Monday, December 22, 2008

The IE6 AntiPattern

This might be a little behind the times but it’s still not uncommon for me to spend half a day or more just trying to fix CSS for IE6.  I was reminded of this while reading Joel Spolsky’s blog recently where he said

"I’ve been debugging the new site. The first problem: hopelessly messed up rendering on IE6. The best way to fix CSS problems with IE6 is to generate random mutations on the style sheet until it looks fixed. That’s really the only way to approach these kinds of things; CSS is nondeterministic, and many better minds than mine have gone completely stark raving mad trying to understand the rhyme and reason of IE6 rendering bugs." - Joel Spolsky

My method is not too different from that of Joel’s.  I know the hacks of putting a “#” before the class name or wrapping the entire CSS in “”.  But these are ridiculous work-arounds… and the amount of time wasted…  I wonder if the additional costs of maintaining MSN, Live, MSDN,, etc. for IE6 outweigh the expense of…

Allow me to digress.  Just the other day my uncle mentioned that he wanted to upgrade his version of Windows XP from the Home Edition to Professional  The reason is that Microsoft was going to stop supporting the Home version soon.  My uncle is the type of person that I would consider an average user.  He uses his computer for managing his photos, email, and the like – nothing fancy.  Because of people like my uncle, I’m pretty sure that IE6 isn’t going away any time soon.  And with IE 6 still at 20% of the market share, it’s a browser that we all have to support.

As far as I know, there isn’t much we can do about the situation except wait it out.  Hopefully with IE 8, Windows 7, and limited support for Windows XP the usage of IE will eventually end.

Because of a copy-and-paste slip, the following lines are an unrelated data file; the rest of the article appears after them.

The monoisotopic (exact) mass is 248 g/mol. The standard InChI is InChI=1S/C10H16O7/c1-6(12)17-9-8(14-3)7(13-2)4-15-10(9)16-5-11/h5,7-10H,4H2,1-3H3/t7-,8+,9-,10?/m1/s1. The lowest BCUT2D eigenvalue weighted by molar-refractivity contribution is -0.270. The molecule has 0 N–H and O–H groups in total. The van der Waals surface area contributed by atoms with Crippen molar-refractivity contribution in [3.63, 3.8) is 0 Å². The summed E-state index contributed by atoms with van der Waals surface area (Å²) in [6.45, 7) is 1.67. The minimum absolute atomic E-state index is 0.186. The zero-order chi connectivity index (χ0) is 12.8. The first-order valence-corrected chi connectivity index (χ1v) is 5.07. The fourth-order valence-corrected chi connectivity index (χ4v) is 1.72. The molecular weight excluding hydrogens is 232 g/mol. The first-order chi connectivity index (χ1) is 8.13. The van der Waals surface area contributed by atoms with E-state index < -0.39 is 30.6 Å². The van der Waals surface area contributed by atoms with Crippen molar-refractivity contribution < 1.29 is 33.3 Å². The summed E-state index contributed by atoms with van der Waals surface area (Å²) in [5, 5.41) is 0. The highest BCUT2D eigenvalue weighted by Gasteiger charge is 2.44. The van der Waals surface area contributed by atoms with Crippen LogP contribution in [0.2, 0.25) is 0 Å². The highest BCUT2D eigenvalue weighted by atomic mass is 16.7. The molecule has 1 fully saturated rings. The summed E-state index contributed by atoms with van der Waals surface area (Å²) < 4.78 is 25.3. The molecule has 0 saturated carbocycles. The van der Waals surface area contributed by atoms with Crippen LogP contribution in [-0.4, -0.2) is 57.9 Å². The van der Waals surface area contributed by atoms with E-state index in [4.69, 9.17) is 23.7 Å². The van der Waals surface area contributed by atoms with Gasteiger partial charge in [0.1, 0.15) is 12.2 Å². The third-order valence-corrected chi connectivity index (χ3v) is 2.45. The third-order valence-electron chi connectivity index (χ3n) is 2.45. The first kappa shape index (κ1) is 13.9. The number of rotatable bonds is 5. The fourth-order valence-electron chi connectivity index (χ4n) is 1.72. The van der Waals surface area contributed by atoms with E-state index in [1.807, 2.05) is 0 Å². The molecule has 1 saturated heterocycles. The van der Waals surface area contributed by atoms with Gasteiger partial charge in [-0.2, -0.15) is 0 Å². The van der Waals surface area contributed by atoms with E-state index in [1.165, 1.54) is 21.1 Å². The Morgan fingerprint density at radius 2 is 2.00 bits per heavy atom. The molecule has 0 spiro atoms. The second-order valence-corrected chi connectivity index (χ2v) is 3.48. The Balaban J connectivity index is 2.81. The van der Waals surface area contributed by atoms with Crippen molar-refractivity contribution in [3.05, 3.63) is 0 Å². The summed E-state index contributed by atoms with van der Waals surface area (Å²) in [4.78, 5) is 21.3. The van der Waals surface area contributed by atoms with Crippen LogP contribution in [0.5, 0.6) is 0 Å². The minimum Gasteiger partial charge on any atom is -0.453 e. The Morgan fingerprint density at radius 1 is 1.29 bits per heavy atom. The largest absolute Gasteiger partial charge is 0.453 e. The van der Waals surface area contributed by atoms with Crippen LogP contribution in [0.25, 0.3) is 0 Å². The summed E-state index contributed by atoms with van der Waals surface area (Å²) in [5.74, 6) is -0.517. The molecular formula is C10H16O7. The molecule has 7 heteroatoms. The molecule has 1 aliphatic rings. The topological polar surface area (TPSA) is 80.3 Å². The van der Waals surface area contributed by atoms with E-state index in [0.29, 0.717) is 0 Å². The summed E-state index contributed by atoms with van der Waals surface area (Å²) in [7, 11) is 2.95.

And since we’re all complicit, we should also be thinking about how we got here (like the frog in the pot) and how we can make sure that this does not happen again.  I know the story conventional story line that IE 6 was “The Browser” at the time and so whatever worked on IE was correct.  Then came Firefox and it was back to trying to support two different browsers.  Then came IE 7 which was “broken” because it was “fixed”.  And now with the plethora of options (Safari, Opera, Chrome, etc.) we have our work cut out for us.

Friday, December 19, 2008

Isolating 3rd Party JavaScript

I'm looking for a way of protecting our web pages from 3rd party javascript files that might timeout or throw errors. These files are usually for ads where we just include a script reference.

What makes it worse is that these files contain code that does a document.write(). Because of this, moving the reference or trying to load the file asynchronously will cause the ads to be rendered on a different part of the page. Because of the use of document.write(), the only way to load the files without affecting the page's load time is to load them from within an iframe.

In addition, we can override on the onerror event for the page in the iframe.

This method scares me since I really can't imagine what would happen if other developers start putting this little snippet of script into all their pages. In addition this sounds like a whole lot of extra work just because some other companies product is problematic. Stop using their product is what I think.